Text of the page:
The most important policy change underscored by the data, he says, has been the expansion of free health coverage through Medicaid. Until recently, pregnancy-related Medicaid coverage typically expired two months postpartum, forcing women to stop taking medications or seeing a therapist or doctor because they couldn't afford the cost out of pocket.
Now, 36 states have either extended or plan to extend Medicaid coverage to a full year postpartum, partly in response to the early work of maternal mortality review committees. For years, the data showed about a third of pregnancy-related deaths occurred one year after delivery, but in this report, they jumped to more than half, Goodman says, putting even more urgency on the importance of longer-term coverage.
"If this is not a call to action, I don't know what is," says Adrienne Griffen, executive director of the Maternal Mental Health Leadership Alliance, a nonprofit focused on national policy. "We've long known that mental health issues are the most common complication of pregnancy and childbirth. We just haven't had the will to do anything about it."
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The latest CDC study from September analyzed 1,018 deaths in 36 states, almost double the 14 states that participated in the previous report. The CDC is providing even more funding for maternal mortality reviews, Goodman says, with the hope of bringing in more complete data from more states in the future.
Advocates and doctors have been heartened by the increased awareness and attention on maternal mortality, especially the efforts to correct racial disparities: Black women are three times more likely to die from pregnancy-related complications compared to white women.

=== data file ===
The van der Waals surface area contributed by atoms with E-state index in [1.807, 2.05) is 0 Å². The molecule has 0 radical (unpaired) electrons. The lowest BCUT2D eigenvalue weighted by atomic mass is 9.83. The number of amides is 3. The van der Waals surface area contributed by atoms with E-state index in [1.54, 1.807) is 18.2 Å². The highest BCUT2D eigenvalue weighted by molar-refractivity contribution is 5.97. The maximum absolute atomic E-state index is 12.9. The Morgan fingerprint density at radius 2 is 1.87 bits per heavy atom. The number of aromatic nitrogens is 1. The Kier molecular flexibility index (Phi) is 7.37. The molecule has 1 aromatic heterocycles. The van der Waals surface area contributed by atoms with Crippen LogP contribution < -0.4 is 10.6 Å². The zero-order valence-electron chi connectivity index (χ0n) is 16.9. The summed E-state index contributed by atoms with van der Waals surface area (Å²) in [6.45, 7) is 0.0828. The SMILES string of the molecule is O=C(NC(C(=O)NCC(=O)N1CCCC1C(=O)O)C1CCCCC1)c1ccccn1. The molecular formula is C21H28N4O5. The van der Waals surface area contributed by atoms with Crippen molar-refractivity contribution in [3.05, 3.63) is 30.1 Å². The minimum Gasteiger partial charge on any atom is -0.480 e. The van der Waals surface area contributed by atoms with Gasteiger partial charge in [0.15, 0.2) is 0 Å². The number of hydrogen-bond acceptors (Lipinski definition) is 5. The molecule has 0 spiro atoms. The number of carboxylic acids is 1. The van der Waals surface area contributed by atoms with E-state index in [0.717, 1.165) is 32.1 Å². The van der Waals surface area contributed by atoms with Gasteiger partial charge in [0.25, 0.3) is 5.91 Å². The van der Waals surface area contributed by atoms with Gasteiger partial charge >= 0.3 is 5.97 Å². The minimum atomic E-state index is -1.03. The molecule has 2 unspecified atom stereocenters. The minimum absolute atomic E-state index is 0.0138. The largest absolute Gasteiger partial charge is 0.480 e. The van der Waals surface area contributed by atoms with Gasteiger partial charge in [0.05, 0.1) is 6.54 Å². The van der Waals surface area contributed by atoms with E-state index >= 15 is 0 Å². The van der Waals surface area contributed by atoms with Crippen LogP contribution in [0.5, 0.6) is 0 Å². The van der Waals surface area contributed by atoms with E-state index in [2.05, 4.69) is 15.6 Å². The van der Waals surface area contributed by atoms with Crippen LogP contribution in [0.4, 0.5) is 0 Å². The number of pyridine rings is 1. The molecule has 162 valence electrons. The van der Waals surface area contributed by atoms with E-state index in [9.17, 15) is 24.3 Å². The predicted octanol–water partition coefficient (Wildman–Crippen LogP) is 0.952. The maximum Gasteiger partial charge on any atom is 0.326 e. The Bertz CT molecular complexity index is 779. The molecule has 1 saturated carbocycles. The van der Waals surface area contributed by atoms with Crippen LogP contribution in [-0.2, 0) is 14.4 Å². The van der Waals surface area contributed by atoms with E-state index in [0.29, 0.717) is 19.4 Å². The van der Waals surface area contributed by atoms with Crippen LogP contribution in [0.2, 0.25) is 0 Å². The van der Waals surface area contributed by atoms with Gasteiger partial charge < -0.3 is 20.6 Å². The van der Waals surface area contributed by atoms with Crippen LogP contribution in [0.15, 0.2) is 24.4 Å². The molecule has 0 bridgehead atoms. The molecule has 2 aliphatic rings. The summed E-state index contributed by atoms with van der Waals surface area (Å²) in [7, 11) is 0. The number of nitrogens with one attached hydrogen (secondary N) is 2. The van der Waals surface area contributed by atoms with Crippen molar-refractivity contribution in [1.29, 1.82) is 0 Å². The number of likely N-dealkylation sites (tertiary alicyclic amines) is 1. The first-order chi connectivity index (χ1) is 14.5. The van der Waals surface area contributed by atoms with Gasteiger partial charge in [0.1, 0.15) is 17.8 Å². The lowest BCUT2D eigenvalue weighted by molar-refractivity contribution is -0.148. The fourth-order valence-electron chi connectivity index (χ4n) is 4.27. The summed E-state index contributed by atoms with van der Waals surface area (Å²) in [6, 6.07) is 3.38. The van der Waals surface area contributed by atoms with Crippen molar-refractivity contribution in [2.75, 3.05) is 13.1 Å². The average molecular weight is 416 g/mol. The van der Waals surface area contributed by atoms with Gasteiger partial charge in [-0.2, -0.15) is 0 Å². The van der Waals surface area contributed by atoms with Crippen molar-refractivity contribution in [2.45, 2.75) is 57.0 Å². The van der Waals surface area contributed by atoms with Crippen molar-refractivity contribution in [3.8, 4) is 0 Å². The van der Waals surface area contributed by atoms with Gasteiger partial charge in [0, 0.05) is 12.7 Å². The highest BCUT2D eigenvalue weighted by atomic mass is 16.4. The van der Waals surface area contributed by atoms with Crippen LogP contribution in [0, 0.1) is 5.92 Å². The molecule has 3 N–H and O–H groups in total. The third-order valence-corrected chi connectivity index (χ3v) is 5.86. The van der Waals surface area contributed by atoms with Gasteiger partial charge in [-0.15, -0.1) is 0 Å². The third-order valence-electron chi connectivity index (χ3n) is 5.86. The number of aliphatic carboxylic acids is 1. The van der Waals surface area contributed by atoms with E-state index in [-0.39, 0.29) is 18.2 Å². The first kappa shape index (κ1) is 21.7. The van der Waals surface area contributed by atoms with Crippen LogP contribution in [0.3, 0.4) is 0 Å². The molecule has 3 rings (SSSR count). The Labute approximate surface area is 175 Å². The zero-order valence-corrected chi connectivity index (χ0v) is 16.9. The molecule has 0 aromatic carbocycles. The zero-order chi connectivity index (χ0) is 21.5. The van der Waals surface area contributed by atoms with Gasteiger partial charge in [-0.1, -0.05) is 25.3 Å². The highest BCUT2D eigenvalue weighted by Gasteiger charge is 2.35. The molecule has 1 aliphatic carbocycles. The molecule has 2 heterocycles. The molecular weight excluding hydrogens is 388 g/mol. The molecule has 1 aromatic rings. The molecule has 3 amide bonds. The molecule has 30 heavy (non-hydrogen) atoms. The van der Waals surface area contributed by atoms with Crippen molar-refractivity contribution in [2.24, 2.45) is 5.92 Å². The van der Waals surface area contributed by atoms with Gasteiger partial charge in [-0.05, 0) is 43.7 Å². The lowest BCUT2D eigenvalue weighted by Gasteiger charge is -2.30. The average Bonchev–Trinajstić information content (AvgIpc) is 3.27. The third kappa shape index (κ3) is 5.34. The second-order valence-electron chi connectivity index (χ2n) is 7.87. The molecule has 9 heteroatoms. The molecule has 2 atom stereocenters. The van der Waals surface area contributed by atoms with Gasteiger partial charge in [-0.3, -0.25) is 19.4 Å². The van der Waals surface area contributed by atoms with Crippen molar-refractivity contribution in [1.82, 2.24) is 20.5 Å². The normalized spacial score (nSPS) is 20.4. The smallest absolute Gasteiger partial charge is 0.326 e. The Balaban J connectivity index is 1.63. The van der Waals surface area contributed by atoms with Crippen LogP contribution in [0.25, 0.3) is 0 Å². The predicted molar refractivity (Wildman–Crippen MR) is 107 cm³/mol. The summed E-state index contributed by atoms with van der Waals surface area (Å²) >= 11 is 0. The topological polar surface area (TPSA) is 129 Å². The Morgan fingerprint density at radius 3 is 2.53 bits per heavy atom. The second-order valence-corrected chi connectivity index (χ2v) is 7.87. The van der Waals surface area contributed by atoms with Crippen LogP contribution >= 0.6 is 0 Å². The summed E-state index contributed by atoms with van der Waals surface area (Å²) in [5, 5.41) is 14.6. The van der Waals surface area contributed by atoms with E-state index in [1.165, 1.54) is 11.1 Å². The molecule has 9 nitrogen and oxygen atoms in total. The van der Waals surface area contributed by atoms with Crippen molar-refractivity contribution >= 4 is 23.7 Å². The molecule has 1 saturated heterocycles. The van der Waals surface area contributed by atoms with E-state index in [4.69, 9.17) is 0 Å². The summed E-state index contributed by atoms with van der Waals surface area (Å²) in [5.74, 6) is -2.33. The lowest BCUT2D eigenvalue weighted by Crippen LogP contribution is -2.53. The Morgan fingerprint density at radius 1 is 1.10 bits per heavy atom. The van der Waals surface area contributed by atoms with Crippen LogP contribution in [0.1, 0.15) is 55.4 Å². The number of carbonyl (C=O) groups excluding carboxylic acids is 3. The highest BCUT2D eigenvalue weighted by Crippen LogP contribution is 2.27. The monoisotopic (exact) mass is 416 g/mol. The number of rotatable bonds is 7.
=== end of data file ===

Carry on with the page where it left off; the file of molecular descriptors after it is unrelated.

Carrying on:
But many of these same advocates for better maternal care say they are dismayed by the recent U.S. Supreme Court decision eradicating the federal right to abortion; restrictions around reproductive health care, they say, will erode the gains.
Since states like Texas began banning abortions earlier in pregnancy and making fewer exceptions for those cases where the pregnant person's health is endangered, some women are finding it harder to get emergency care for a miscarriage. States are also prohibiting abortions — even in cases of rape or incest — in young girls, who face much higher risk of complications or death from carrying a pregnancy to term.
"More and more women and other birthing individuals are receiving messages that, 'You don't have ownership of your body,'" says Jameta Nicole Barlow, an assistant professor of writing, health policy and management at George Washington University. "Whether it's through policy, whether it's through your doctor who has to adhere to policy, whether it's through your daily work experience, there's this acknowledgment that 'I don't own my body.' "
This will only exacerbate the mental health struggles women experience around pregnancy, Barlow says, especially Black women who are also coping with the long, intergenerational history of slavery and forced pregnancy. She suspects the maternal mortality numbers will get worse before they get better, because of how politics and policy and psychology are intertwined.
"Until we address what's happening politically," she says, "we're not going to help what's happening psychologically."